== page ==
Euro NCAP tests automated driving technology
More than 70% of car drivers believe that it is already possible to purchase a car that can drive itself, according to a new consumer survey commissioned by Euro NCAP, Global NCAP, and Thatcham Research.
Published to coincide with Euro NCAP’s first assessment of automated driving technology, the survey findings contrast strongly with the current capabilities of such systems and show the confusion that exists among vehicle operators when it comes to the reality of automated or autonomous driving.
Euro NCAP tested the performance of highway assist systems in 10 cars: the Audi A6, BMW 5 Series, DS 7 Crossback, Ford Focus, Hyundai NEXO, Mercedes-Benz C Class, Nissan LEAF, Tesla Model S, Toyota Corolla, and Volvo V60. Highway assist systems combine adaptive cruise control, lane centering, and speed assist systems to support the driver in driving situations on roadways.
Euro NCAP’s key conclusions from these tests include:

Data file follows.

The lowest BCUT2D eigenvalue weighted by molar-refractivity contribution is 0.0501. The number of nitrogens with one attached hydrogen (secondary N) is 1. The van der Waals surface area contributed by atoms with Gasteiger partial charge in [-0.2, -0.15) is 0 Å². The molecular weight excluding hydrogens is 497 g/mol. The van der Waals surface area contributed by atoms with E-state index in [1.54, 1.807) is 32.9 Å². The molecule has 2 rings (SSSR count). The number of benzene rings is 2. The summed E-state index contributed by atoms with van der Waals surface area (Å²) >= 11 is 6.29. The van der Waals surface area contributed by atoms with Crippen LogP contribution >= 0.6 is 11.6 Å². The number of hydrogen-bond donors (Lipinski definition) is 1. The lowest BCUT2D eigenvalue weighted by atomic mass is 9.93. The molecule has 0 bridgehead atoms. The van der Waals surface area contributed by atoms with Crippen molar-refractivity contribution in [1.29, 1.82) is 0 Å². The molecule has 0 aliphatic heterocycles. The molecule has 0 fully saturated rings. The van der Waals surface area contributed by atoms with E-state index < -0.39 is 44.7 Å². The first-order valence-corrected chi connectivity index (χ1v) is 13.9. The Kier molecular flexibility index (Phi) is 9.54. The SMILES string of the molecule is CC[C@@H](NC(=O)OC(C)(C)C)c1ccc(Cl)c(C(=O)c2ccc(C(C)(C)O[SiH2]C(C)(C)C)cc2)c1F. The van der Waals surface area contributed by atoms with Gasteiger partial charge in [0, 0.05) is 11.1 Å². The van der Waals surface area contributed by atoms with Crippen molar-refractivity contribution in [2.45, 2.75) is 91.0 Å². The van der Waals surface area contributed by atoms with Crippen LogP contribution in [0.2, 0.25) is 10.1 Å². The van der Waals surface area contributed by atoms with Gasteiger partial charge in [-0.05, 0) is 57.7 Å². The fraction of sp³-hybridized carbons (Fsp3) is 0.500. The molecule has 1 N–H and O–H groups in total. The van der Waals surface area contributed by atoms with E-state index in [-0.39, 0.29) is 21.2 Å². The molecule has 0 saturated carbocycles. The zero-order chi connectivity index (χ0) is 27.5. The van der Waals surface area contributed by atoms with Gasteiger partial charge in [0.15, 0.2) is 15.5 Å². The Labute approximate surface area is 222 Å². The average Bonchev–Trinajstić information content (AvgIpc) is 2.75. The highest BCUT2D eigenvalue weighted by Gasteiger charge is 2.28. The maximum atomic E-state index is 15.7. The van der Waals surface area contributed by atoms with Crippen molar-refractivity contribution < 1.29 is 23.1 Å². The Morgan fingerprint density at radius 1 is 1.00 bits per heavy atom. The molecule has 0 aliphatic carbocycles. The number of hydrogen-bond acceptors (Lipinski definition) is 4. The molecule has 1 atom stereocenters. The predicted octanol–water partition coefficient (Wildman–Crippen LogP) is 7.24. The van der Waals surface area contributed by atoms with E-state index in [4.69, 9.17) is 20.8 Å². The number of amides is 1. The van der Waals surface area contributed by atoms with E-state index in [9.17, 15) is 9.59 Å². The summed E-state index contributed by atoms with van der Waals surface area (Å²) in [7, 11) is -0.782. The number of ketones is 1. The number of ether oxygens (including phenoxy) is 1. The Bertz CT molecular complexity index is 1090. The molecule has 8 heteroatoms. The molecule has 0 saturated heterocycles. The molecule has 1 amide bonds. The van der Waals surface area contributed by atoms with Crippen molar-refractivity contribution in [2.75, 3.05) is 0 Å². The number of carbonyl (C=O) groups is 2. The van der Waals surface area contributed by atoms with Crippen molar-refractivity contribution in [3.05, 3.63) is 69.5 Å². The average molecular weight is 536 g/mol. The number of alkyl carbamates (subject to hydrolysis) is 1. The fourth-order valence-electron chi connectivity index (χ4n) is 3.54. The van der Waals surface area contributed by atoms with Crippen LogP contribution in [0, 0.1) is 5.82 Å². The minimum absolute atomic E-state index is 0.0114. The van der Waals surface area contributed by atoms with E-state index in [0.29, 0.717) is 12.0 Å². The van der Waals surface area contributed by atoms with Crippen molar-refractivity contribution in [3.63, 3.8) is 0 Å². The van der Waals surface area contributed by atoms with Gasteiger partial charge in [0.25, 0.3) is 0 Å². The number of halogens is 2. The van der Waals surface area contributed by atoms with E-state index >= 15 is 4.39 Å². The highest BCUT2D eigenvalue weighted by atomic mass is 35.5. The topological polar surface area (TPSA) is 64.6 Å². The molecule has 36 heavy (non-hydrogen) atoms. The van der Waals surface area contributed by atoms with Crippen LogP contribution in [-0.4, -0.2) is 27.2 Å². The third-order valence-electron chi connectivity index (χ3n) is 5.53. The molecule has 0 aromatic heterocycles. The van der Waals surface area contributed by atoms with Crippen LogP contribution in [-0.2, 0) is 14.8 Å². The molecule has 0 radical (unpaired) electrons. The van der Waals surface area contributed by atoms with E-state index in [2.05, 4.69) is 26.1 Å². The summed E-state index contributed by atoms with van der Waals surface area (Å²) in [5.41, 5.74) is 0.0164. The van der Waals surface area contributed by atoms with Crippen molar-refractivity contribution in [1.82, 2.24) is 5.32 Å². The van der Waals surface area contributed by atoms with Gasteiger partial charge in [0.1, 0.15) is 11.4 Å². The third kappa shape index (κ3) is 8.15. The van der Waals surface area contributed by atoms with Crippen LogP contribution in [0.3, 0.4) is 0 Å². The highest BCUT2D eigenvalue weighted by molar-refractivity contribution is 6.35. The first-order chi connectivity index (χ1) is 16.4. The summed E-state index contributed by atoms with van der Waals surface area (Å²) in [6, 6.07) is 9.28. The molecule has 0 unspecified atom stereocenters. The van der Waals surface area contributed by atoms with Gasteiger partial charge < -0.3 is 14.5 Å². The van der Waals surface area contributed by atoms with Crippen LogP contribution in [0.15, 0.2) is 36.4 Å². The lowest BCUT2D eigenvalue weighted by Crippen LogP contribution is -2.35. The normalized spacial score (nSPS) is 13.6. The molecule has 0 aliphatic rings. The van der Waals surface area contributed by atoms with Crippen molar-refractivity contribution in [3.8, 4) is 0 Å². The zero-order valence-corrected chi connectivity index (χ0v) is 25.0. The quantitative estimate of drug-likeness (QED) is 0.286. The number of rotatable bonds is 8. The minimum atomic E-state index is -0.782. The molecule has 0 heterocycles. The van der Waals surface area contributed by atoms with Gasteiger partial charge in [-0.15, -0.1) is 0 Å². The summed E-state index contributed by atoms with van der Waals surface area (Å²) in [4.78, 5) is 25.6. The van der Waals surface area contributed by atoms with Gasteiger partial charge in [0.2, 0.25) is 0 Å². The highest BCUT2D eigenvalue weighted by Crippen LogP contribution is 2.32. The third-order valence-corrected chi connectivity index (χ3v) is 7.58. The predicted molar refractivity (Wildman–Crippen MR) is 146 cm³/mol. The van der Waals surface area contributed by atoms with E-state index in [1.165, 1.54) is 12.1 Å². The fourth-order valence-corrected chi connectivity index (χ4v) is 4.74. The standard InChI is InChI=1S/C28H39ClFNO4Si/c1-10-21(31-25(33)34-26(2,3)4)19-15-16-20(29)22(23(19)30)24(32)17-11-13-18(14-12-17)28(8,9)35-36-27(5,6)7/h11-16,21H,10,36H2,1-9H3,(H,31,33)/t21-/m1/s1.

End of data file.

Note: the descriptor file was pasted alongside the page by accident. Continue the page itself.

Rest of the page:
- No car on the market today offers full automation or autonomy.
- Cars on the market today can provide driver assistance, but this should not be confused with automated driving. The driver remains fully responsible for safe driving.
- Used correctly, this technology can help the driver to maintain a safe distance, speed, and to stay within the lane.
- These systems should not be used in situations they are not designed for and should not be relied upon as an alternative to safe and controlled driving.
- Different manufacturers have implemented different approaches to the application of driver assistance technologies in terms of the level of assistance given to the driver.
- Euro NCAP’s tests assess and highlight these differences and the amount of driver support each manufacturer provides.
Michiel van Ratingen, Euro NCAP Secretary General, said, “Euro NCAP’s message from these tests is clear—cars, even those with advanced driver-assistance systems, need a vigilant, attentive driver behind the wheel at all times. It is imperative that state-of-the-art passive and active safety systems remain available in the background as a vital safety backup.”
To give consumers a realistic insight into the capabilities of current driver-assistance systems on the market, Euro NCAP developed a series of tests to assess their performance in critical traffic scenarios simulated on a test track.